T O P I C R E V I E W
Member # 91788
posted 03-08-2012 04:02 PM
I think that my classmates and I would've benefitted a lot from learning about LGBTQUIA sexuality from a non hetero-normative perspective. The curriculum that I was exposed to centered exclusively around heterosexuality, actually. Another topic that I think should've been taught at my school is the different types of sex, including masturbation, as my teachers referred to only penis-in-vagina intercourse when talking about everything, really, including STI's. I also would've loved to learn about gender identity and societally imposed gender roles, as I have always felt restricted by what others percieve as being "acceptable" and "proper" behaviour for a woman, which includes many misconceptions, especially when it comes to partner/familial abuse. Instead of dispelling these myths, my sex ed classes only served to reinforce them. So, again, what, do YOU think, should be taught in school sex ed classes? Let's hear it! [ 03-08-2012, 04:04 PM: Message edited by: SansNom ]
Member # 64549
posted 03-09-2012 06:58 AM
Ooh! One big thing that I think a lot of sex ed classes should include is a discussion of how to communicate and negotiate about sex with a partner.
I also really, really think that sex ed classes should cover local age of consent and statutory rape laws, because a lot of times young people just don't have any way to know what the laws are that apply to them. Actually, I suppose they should probably also cover other legal things too- like in most states, how men can be held responsible for child support even if they're under 18. A lot of people don't know that. And information about what legal barriers exist to abortion, especially for young people (it's sad that they do, but young people should be informed about what they are so that they know what to expect- and for those that have judicial bypasses, young people should be informed about that option).
Member # 91788
posted 03-09-2012 09:23 PM
I most definitely agree with you on all of your points, BrightStar171.
Communication and negotiation are absolutely NUMBER ONE in any kind of relationship, not to mention a sexual relationship where partners are investing so much trust in one another. Discussing the meaning of consent is also essential. I think that there are many who are engaged in sexual relationships who do not fully understand consent, which ends up hurting a lot people. The legal aspect of engaging in a sexual relationship, which includes consent, child support, abortion, etc., is extremely important to know. Yes, I definitely agree that young people should know all these things to be able to make fully informed choices for ourselves. [ 03-09-2012, 09:25 PM: Message edited by: SansNom ]
Member # 91788
posted 03-11-2012 09:09 PM
Upon further thought,
I simply find it illogical how the ones responsible of determining the curriculum for school sex ed had neglected to include a full definition and explanation of consent (in my school at least), since the whole "yes is yes, and no is yes" misconception can be so widespread, misleading, and harmful. I'd think that the topic of consent is one of the most important ones for ANY sex ed curriculum. Why exactly they had omitted this discussion from the classes in my school is completely beyond me. I know for a fact that there were several instances in my school where people who were sexually active with a partner were abused by said partner, possibly as a result of the misunderstanding of consent, what it means to give it, or because consent, to the abusers, was an nonexistent element in the relationship. For example, there was one female who was gravely injured by her partner when she refused to have sex with him. Apparently, this partner believed that, by being in a relationship with her, he was entitled to have sex with her whenever he felt like it. I am wondering if the frequency of the occurances of situations like the one described above can be lessened if consent were to be discussed in detail during sex ed classes, along with the full legal implications when consent is violated/not given in a sexual relationship. For sure there will always be those who understand the necessity of consent and will proceed to ignore it anyways, but I believe that education does make a difference for some, if not most, folks. What do you think about that? I also know that violence and abuse are, unfortunately, common in dating relationships. But can that be partly attributed to the fact that consent is not exactly talked about, and that what little most people know about it can very well turn out to be false? I'm thinking about that right now. Any theories or thoughts? [ 03-11-2012, 09:14 PM: Message edited by: SansNom ]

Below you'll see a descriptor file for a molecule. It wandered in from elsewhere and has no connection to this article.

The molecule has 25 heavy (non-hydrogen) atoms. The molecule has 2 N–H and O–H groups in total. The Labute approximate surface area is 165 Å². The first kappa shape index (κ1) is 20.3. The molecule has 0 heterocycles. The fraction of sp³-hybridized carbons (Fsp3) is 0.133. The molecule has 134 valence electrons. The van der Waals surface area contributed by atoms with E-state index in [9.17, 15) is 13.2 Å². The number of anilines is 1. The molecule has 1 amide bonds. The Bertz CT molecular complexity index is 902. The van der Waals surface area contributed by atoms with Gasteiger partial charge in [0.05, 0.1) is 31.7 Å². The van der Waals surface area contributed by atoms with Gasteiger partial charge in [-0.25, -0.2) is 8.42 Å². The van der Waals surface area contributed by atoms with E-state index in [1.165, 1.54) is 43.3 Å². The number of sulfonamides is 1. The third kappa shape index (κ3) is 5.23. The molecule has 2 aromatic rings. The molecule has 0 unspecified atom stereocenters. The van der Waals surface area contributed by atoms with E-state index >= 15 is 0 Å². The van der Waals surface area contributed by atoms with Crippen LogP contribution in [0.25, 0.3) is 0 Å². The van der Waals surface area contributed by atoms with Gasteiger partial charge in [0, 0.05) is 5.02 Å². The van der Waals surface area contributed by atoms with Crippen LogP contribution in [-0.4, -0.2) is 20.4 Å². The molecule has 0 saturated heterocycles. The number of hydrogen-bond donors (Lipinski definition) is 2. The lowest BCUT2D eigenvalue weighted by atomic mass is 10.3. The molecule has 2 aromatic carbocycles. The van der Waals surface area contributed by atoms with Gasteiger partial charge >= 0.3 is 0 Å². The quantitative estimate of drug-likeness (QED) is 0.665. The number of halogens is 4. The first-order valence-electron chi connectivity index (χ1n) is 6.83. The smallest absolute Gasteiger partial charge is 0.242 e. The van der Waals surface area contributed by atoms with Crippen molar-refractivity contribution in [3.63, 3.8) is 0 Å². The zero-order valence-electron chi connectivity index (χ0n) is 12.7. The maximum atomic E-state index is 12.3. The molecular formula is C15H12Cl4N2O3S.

Member # 91788
posted 04-02-2012 07:40 PM
I was reminded of this topic today while I was sitting in class. Every day, I see many heterocentric and patriarchy-normative ideologies being tossed around by students and teachers alike, from usage of common slang to language used to insult others. I thought: heteronormativity, now that I have seen some of its impact on both heterosexual and LGBTQUIA folks, would've been such a stimulating and eye-opening topic to cover during sex ed class, particularly because many people are not aware of it.